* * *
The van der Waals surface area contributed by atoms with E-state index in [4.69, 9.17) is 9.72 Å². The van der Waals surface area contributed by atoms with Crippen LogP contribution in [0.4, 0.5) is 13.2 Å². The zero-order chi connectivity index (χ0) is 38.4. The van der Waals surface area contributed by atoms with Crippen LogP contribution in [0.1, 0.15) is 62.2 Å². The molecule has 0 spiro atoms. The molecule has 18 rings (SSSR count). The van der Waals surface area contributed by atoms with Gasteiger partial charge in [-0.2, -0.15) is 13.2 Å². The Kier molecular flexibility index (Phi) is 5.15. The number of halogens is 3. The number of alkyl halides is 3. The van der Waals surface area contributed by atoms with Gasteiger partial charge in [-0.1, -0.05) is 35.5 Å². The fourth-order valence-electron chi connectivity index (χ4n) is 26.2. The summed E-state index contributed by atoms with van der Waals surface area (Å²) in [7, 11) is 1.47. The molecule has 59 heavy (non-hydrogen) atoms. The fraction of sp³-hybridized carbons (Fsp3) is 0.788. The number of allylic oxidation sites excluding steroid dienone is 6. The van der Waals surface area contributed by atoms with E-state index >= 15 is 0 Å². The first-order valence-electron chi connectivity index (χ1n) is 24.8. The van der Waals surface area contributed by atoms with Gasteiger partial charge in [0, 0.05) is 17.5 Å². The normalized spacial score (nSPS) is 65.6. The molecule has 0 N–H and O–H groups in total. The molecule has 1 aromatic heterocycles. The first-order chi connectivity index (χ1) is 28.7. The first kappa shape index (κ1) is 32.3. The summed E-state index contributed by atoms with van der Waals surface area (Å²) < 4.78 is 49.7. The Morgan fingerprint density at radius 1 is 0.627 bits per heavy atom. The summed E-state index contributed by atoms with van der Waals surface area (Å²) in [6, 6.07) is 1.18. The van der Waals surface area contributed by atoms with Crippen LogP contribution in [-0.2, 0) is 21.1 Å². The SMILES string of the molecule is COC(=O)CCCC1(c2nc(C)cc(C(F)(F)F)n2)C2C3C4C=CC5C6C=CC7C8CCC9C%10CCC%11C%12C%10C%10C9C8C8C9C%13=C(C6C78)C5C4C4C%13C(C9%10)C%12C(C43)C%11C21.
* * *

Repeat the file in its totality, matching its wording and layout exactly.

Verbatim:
The van der Waals surface area contributed by atoms with E-state index in [4.69, 9.17) is 9.72 Å². The van der Waals surface area contributed by atoms with Crippen LogP contribution in [0.4, 0.5) is 13.2 Å². The zero-order chi connectivity index (χ0) is 38.4. The van der Waals surface area contributed by atoms with Crippen LogP contribution in [0.1, 0.15) is 62.2 Å². The molecule has 0 spiro atoms. The molecule has 18 rings (SSSR count). The van der Waals surface area contributed by atoms with Gasteiger partial charge in [-0.2, -0.15) is 13.2 Å². The Kier molecular flexibility index (Phi) is 5.15. The number of halogens is 3. The number of alkyl halides is 3. The van der Waals surface area contributed by atoms with Gasteiger partial charge in [-0.1, -0.05) is 35.5 Å². The fourth-order valence-electron chi connectivity index (χ4n) is 26.2. The summed E-state index contributed by atoms with van der Waals surface area (Å²) in [7, 11) is 1.47. The molecule has 59 heavy (non-hydrogen) atoms. The fraction of sp³-hybridized carbons (Fsp3) is 0.788. The number of allylic oxidation sites excluding steroid dienone is 6. The van der Waals surface area contributed by atoms with E-state index >= 15 is 0 Å². The first-order valence-electron chi connectivity index (χ1n) is 24.8. The van der Waals surface area contributed by atoms with Gasteiger partial charge in [0, 0.05) is 17.5 Å². The normalized spacial score (nSPS) is 65.6. The molecule has 0 N–H and O–H groups in total. The molecule has 1 aromatic heterocycles. The first-order chi connectivity index (χ1) is 28.7. The first kappa shape index (κ1) is 32.3. The summed E-state index contributed by atoms with van der Waals surface area (Å²) < 4.78 is 49.7. The Morgan fingerprint density at radius 1 is 0.627 bits per heavy atom. The summed E-state index contributed by atoms with van der Waals surface area (Å²) in [6, 6.07) is 1.18. The van der Waals surface area contributed by atoms with Crippen LogP contribution in [-0.2, 0) is 21.1 Å². The SMILES string of the molecule is COC(=O)CCCC1(c2nc(C)cc(C(F)(F)F)n2)C2C3C4C=CC5C6C=CC7C8CCC9C%10CCC%11C%12C%10C%10C9C8C8C9C%13=C(C6C78)C5C4C4C%13C(C9%10)C%12C(C43)C%11C21.